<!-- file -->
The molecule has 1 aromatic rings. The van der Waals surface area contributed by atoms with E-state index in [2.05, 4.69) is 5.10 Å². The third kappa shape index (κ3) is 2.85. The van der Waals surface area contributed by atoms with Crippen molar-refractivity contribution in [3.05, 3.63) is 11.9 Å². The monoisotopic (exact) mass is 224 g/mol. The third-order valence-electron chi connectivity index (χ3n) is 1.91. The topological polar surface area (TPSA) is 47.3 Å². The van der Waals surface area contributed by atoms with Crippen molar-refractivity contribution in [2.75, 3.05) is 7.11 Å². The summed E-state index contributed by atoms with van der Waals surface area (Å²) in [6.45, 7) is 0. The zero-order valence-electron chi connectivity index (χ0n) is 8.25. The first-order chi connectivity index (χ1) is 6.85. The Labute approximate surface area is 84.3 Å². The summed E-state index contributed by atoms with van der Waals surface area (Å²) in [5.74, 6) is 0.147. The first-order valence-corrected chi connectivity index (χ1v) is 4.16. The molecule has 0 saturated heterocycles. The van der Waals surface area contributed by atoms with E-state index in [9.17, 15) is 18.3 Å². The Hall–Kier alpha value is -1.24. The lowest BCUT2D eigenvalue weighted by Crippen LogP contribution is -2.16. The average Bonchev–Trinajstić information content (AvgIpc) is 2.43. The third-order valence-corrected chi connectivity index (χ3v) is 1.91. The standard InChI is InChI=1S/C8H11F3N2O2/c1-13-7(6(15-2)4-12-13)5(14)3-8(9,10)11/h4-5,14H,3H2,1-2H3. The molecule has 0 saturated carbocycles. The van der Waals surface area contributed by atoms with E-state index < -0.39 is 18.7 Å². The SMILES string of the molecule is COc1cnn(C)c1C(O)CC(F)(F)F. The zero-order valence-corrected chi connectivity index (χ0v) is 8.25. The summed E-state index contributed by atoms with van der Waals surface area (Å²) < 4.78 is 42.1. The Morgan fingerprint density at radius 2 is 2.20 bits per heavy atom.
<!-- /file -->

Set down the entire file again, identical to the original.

The molecule has 1 aromatic rings. The van der Waals surface area contributed by atoms with E-state index in [2.05, 4.69) is 5.10 Å². The third kappa shape index (κ3) is 2.85. The van der Waals surface area contributed by atoms with Crippen molar-refractivity contribution in [3.05, 3.63) is 11.9 Å². The monoisotopic (exact) mass is 224 g/mol. The third-order valence-electron chi connectivity index (χ3n) is 1.91. The topological polar surface area (TPSA) is 47.3 Å². The van der Waals surface area contributed by atoms with Crippen molar-refractivity contribution in [2.75, 3.05) is 7.11 Å². The summed E-state index contributed by atoms with van der Waals surface area (Å²) in [6.45, 7) is 0. The zero-order valence-electron chi connectivity index (χ0n) is 8.25. The first-order chi connectivity index (χ1) is 6.85. The Labute approximate surface area is 84.3 Å². The summed E-state index contributed by atoms with van der Waals surface area (Å²) in [5.74, 6) is 0.147. The first-order valence-corrected chi connectivity index (χ1v) is 4.16. The molecule has 0 saturated heterocycles. The van der Waals surface area contributed by atoms with E-state index in [9.17, 15) is 18.3 Å². The Hall–Kier alpha value is -1.24. The lowest BCUT2D eigenvalue weighted by Crippen LogP contribution is -2.16. The average Bonchev–Trinajstić information content (AvgIpc) is 2.43. The third-order valence-corrected chi connectivity index (χ3v) is 1.91. The standard InChI is InChI=1S/C8H11F3N2O2/c1-13-7(6(15-2)4-12-13)5(14)3-8(9,10)11/h4-5,14H,3H2,1-2H3. The molecule has 0 saturated carbocycles. The van der Waals surface area contributed by atoms with E-state index < -0.39 is 18.7 Å². The SMILES string of the molecule is COc1cnn(C)c1C(O)CC(F)(F)F. The zero-order valence-corrected chi connectivity index (χ0v) is 8.25. The summed E-state index contributed by atoms with van der Waals surface area (Å²) < 4.78 is 42.1. The Morgan fingerprint density at radius 2 is 2.20 bits per heavy atom.